South Africa shares a bit with the American experience in being a colony and a young nation founded by reformers, liberalism ideals and an attempt at a western egalitarian society.  We have seen many attempts at to creating a visionary culture, at first from a European cultural liberal perspective, then from a Modernist and Romantic perspective and currently from an African Perspective – Ubuntu. Doing a similar analysis of the South African photographers and their work may be a worthwhile endeavour. The South African War was as well photographically documented as the American Civil war. And the Slavery question issue hit us at approximately the same time.  David Goldblatt, whether knowingly or unknowingly associated well with Whitman and the photography of Evans specifically “People on the Plots”, “The Afrikaners” and “On the mines”. His view is expressed as follows: “Somethings, in reality, takes me. It arouses, irritates, beguiles. I want to approach, explore, see it with all the intensity and clarity that I can. Not to purchase, colonise or appropriate, but to experience its isness and distil this in a photograph (Goldblatt, 2018, p. Last).

And then came Dianne Arbus… The Darkly part of the heading! I intend to reflect on her work in the next post. Our version was/is Roger Ballen  A Canadian photographer and land surveyor whose early work in South Africa was influenced by Walker Evans and his later work by Dianne Arbus.

My Personal Reflection

It is interesting to see an article on an America, seen through photographs, without a single image. Mainly because it is about socio-political documentary work. Sontag assumes that the reader has seen and assimilated them.

For the earlier part of my photography career, which numbers a few decades, I worked as a semi-professional photographer. In my personal work, I tended to look for beautiful and idealised things to photograph. Sontag’s statement “This is still the aim of many amateur photographers (Sontag, 2019, p. 28)” holds true for me. It only in the past decade, that I felt a discontent growing in me. I started to be irritated by my wedding photography clients comments about how they wanted to be seen in their photographs. They were becoming less concerned about reality and more on how they wish to present themselves, becoming generic and accumulated in a culture of sameness.

As a photographer, I felt that what they wanted from me, contradicted two parts of the inner me. Firstly, to be a competent documentary photographer, I felt the need to be able to document everything worthy of such an effort, and secondly, as a romantic artist. I found a growing need to look at the isness of things, without judgement, seeking to record the experience, to explore real understanding through observation, and to reflect this back at my audience. Not only nature and man at its most beautiful, but even if the subject is ugly and unimportant. Not quite what the client expected. However, I still felt an aversion to photographing the brash, the violence, the ugly, the injustice, embarrassing moments, or conflict or challenging looks between family members. In short… things that did not resonate with my idealistic world. I also considered too many things as unimportant in the immediate context, especially photographs of my own family, which became the “Essential Photographs not taken”. Missed documentary opportunities! I take control and point my camera at subjects that resonate with me. And therein lies my weakness. This article calls me to look at the world differently. As a fashion photographer, Diane Arbus must have experienced the same discontent. She went for the throat of her subjects… Saul Leiter, not mentioned in this article as he was still unknown, in turn, pursued a more idealistic view seeking to show the world that ordinarily is more beautiful than how his subjects view themselves. And in a way, I am now stuck in these two places.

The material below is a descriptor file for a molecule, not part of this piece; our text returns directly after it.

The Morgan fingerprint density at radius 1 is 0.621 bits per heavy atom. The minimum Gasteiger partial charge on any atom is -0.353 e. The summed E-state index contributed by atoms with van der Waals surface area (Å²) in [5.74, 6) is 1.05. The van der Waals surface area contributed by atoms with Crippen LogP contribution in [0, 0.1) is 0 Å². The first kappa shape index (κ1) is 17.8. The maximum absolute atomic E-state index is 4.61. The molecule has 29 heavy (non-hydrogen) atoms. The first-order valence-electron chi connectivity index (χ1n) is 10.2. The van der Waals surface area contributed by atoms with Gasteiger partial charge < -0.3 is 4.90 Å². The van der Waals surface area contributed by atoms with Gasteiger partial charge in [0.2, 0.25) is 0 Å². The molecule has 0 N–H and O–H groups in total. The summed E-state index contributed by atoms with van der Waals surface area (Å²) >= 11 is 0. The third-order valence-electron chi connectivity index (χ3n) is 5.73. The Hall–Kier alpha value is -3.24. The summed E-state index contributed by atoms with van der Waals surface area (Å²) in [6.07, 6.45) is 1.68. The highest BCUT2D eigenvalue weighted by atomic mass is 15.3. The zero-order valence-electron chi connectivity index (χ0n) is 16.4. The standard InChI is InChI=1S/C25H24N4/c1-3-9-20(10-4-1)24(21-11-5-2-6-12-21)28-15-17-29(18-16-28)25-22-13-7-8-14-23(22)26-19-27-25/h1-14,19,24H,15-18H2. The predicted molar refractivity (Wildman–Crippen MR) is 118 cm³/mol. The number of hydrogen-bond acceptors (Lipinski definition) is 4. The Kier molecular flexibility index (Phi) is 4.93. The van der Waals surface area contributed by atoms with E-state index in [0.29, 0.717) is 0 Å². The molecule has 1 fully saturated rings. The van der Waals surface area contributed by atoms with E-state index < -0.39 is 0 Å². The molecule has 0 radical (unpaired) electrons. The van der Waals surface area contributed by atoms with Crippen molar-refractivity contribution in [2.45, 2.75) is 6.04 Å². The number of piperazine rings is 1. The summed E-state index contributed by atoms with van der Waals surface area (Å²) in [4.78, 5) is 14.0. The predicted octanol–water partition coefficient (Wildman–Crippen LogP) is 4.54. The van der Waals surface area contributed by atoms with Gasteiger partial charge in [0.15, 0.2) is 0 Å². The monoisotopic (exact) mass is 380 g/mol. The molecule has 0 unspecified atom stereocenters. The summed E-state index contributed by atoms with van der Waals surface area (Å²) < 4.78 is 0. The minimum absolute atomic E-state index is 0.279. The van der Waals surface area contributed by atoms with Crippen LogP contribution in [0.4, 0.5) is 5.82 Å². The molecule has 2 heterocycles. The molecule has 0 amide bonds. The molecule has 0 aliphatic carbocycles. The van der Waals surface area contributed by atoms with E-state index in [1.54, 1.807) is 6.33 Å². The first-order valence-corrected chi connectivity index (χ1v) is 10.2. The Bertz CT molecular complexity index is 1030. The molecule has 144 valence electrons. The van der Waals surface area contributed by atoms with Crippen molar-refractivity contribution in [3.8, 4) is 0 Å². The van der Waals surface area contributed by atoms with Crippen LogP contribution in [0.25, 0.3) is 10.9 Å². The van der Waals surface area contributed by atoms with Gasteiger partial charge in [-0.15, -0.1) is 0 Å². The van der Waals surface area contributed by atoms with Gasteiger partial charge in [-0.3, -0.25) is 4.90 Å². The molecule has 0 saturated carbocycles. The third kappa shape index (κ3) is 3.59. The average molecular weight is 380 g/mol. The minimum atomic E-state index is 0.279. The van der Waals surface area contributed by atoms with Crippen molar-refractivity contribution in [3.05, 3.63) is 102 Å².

This essay helps me to understand this strain between what resonates with me and that which causes disharmony. While both Arbus and Leiter fled the fashion world to find a resolution in their personal work, documentary photographers such as  Susan Meseilas and Dawid Goldblatt uncovered and pursued their own dissonance with their subjects to create some of their best documentary work.

References

Goldblatt, D., 2018. Structures of Dominion and Democracy. 1st ed. Gottingen: Steidl.

Hackett, R., 2009. From Walker Evans to Roger Ballen. [Online]
Available at: https://www.artsjournal.com/anotherbb/2009/11/from_walker_evans_to_roger_bal.html
[Accessed 30 12 2019].

La Grange, A., 2005. Basic Critical Theory for Photographers. 1st ed. Oxford: Focal Press.

Sontag, S., 2019. On Photography. s.l.: Penguin.

Tagg, J., 2003. Melancholy Realism: Walker Evans’s Resistance to Meaning. Narrative, pp. 3-77.

Worley, S., 2019. Influences on Whitman, Principal”(Criticism) – The Walt Whitman Archive. [Online]
Available at: https://whitmanarchive.org/criticism/current/encyclopedia/entry_499.html
[Accessed 30 12 2019].

Britanica, 2019. Whitman, Walt. [image] Available at: https://www.britannica.com/biography/Walt-Whitman#/media/1/642866/15206 [Accessed 30 Dec. 2019].

Beerbohm, M., 1904. ‘Walt Whitman, Inciting the Bird of Freedom to Soar’, 1904.Artist: Max Beerbohm. [image] Available at: https://www.gettyimages.com/detail/news-photo/walt-whitman-inciting-the-bird-of-freedom-to-soar-1904-news-photo/463991441?adppopup=true [Accessed 30 Dec. 2019].

Locke, E., 2019. Walker Evans. [image] Available at: https://upload.wikimedia.org/wikipedia/commons/thumb/9/96/Walker_Evans_1937-02.jpg/1200px-Walker_Evans_1937-02.jpg [Accessed 30 Dec. 2019].